The most gratifying element of Gov. J.B. Pritzker's State of the State address in Springfield (Jan. 29) had nothing directly to do with policy. It was the undeniable undercurrent of state pride that ran throughout the speech.
If only that could have been the dominant point to consider.
While much of the governor's rhetoric followed a self-congratulatory script familiar from political leaders, he also built on that tone to suggest that advances may actually be possible on long-neglected issues like ethics, pensions and property taxes.
Which makes it all the more disappointing that he didn't raise the elephant-in-the-room enabler lurking behind all these topics — legislative redistricting.
It is all well and irrefutably good for the governor to declare, as he did Wednesday, that "the old patronage system needs to die, finally and completely" and that we can't "sit idle while under-the-table deals, extortion, or bribery persist." But it is just as important, perhaps even more important, to acknowledge that a key factor allowing those conditions to persist is a system of political mapmaking that lets the individuals engaged in them solidify and extend their power.
On ethics, in particular, Pritzker called for concrete actions — an end to lawmakers moonlighting as lobbyists (or vice versa), closing the revolving door that allows retiring lawmakers to immediately cash in on their government experience and lobby for special interests, more transparency in disclosing conflicts of interests.
On property taxes, too, he said many of the right things — statutory incentives encourage local governments to max out their levies unnecessarily, the state can find ways to support local governments and lower property taxes and local taxpayers need more authority to consolidate units of government.
These are refreshingly specific objectives, yet for that very reason, they are also worrisome.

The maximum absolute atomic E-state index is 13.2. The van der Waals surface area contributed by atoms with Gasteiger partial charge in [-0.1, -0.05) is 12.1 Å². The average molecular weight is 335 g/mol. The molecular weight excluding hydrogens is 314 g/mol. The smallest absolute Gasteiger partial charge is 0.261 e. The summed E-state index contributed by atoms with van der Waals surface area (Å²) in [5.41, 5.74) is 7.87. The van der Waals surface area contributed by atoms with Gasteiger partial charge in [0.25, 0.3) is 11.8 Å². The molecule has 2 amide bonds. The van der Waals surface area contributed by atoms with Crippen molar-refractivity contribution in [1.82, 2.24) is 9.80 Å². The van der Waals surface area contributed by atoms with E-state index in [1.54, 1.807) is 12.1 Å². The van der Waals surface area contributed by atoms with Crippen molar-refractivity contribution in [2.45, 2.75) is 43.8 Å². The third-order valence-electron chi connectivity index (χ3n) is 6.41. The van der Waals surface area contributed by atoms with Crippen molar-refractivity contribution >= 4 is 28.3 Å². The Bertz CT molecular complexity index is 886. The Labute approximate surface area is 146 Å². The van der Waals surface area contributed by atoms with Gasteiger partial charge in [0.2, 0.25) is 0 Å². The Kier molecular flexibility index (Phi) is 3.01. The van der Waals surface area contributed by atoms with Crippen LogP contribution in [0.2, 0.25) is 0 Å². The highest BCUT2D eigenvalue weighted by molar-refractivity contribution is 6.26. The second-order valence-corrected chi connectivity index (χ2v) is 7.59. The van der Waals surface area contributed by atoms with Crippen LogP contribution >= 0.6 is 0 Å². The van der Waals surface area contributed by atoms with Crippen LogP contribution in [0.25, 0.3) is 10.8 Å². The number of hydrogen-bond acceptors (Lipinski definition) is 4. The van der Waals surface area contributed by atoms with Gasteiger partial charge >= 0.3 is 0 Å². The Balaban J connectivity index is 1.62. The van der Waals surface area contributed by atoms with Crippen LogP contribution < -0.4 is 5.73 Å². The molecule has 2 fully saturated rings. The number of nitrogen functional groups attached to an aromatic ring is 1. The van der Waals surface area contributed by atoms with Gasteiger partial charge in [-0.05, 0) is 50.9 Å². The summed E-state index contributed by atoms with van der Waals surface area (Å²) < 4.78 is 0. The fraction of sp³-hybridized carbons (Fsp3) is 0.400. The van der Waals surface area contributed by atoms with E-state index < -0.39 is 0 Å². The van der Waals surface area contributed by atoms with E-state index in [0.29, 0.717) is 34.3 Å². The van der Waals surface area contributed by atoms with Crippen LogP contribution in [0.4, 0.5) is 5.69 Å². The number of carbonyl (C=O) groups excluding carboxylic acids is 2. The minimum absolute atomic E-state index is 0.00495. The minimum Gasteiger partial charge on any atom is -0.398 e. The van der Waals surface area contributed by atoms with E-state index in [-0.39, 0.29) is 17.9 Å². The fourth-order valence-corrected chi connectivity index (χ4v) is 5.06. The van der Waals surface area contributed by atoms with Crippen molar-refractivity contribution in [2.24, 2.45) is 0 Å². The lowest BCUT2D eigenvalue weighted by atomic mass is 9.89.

That the governor was so explicit in identifying symptoms of the state's self-interested power culture yet so barren of discussion about its foundations raises disheartening doubts that the meaningful long-term systemic reforms he called for can come to pass — or last very long, if some approximation of reform does manage to materialize.
"Let's not let the well-connected and well-protected work the system while the interests of ordinary citizens are forgotten," Pritzker said, and we applaud him for that.
But let's also not forget what allows leaders to become "well-connected and well-protected," a redistricting system that allows them to distribute voters in such a way that it gives them control over elections.
Among all the worthy topics the governor raised this week, one of the most worthy and one of the most urgent was overlooked. If a Fair Maps Amendment does not make the November ballot, Illinois residents will be bequeathed at least 10 more years of corruptly drawn political boundaries.
And sanguine rhetoric, no matter how welcome, will ring hollow beneath the din of cynicism that will continue to plague our political dialogue.
Daily Herald, Arlington Heights, Jan. 31